Subway customers break out rulers and complain
The company's foot-long sandwiches are coming up short, and diners are posting the photographic evidence online.
Because "$5 less-than-a-foot-long" doesn't have quite the same ring to it as Subway's catchy limited-time offering, the company is doing some damage control after an Australian man put a tape measure to a 12-inch sandwich that was about an inch too small. He posted the photo on the Subway Facebook page, got more than 100,000 likes, then watched as the photo was promptly removed.
By the time Subway scrubbed the undersized sandwich off its page, the New York Post had already done some investigating. The newspaper found that four out of seven Subway footlongs fell below the 12-inch threshold.
Subway's detractors have since lit up its Facebook page with criticism, including one of its 19.8 million "friends" who recommended that the $5 footlong's price be reduced to $4.58 for 11-inch models. On Twitter, meanwhile, repeated images of people's sandwiches and tape measures have become a meme bordering on pop art.
A spokesman for Milford, Conn., Subway told The Associated Press that the length of chain's sandwiches can vary when its bread, which is baked at each Subway location, is made without following the chain's guidelines. What they didn't say is just how widely those lengths can vary, which is exactly what the Arizona Department of Weights and Measures and Phoenix's KNXV-TV determined in 2007 when they measured 3-foot subs and found them as much as four inches short. The boxes meant to store those “3-foot” subs, meanwhile, measured less than 2 feet and 11 inches.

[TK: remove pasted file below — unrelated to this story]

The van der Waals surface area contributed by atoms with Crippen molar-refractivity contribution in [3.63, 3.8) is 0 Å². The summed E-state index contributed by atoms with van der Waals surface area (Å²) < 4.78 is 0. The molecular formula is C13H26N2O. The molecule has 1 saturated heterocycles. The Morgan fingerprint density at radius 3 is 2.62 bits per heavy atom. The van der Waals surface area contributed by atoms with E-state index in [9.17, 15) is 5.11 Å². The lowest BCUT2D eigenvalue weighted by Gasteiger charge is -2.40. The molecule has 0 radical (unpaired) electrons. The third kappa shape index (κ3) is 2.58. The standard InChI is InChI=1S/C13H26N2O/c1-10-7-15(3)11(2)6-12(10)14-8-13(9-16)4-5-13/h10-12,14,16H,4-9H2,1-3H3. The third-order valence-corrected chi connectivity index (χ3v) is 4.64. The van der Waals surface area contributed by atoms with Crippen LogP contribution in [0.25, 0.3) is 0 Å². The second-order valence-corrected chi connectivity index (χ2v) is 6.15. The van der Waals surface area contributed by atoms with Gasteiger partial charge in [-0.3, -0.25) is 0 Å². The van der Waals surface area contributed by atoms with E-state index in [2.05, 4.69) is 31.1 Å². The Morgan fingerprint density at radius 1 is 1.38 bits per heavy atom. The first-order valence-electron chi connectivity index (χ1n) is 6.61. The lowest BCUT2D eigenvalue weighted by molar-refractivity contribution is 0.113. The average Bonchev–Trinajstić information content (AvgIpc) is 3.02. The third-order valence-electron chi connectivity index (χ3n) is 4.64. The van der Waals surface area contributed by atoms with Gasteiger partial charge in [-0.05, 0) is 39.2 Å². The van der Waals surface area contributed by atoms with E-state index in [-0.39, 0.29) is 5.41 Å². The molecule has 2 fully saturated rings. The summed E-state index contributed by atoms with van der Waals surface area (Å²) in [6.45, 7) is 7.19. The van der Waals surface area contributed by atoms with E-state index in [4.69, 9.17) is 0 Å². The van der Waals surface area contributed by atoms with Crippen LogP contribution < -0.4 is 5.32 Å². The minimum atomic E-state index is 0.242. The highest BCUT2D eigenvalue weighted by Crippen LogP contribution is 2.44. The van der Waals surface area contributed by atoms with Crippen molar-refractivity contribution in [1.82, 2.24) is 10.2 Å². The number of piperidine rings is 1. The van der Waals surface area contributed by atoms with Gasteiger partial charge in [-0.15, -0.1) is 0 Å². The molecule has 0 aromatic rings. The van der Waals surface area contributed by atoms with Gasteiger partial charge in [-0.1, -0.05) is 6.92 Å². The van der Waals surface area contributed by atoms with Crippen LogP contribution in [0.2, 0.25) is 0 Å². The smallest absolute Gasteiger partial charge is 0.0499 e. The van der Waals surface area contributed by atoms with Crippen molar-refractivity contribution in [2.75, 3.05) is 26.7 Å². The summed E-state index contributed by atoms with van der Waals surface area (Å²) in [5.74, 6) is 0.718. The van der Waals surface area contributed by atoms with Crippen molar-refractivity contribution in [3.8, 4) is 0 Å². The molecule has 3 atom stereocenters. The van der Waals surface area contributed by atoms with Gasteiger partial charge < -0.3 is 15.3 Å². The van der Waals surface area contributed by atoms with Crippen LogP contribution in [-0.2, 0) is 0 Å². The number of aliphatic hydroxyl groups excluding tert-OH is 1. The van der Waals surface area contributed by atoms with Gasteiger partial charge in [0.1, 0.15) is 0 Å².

Does Subway's shortfall matter? Of course it does. Read the comments field beneath any story related to a restaurant chain and its pricing. Restaurant chains, especially those of the fast-food variety, exist largely based on their value. When consumers feel a chain isn't offering enough quality or quantity for the price paid, they're not afraid to let companies know it.
When Applebee's and Chili's offer 2-for-$20 meal deals while Olive Garden put its dishes out there at two for $25, Olive Garden parent company Darden (DRI) took heat and lost sales. When McDonald's (MCD) shifted away from its Dollar Menu to focus on higher-priced Angus burgers and other premium offerings, U.S. customers hit it with its first sales loss in nearly a decade back in October.
"People look for the gap between what companies say and what they give, and when they find the gap -- be it a mile or an inch -- they can now raise a flag and say, 'Hey look at this,' I caught you," Allen Adamson, managing director of branding firm Landor Associates in New York, told the AP.
Subway's sandwiches came up an inch short on Tuesday, but the chain may have put a few miles between itself and the value-driven post-recession public's trust. If it doesn't react correctly, even Manhattan real estate won't cost the chain that much per inch.
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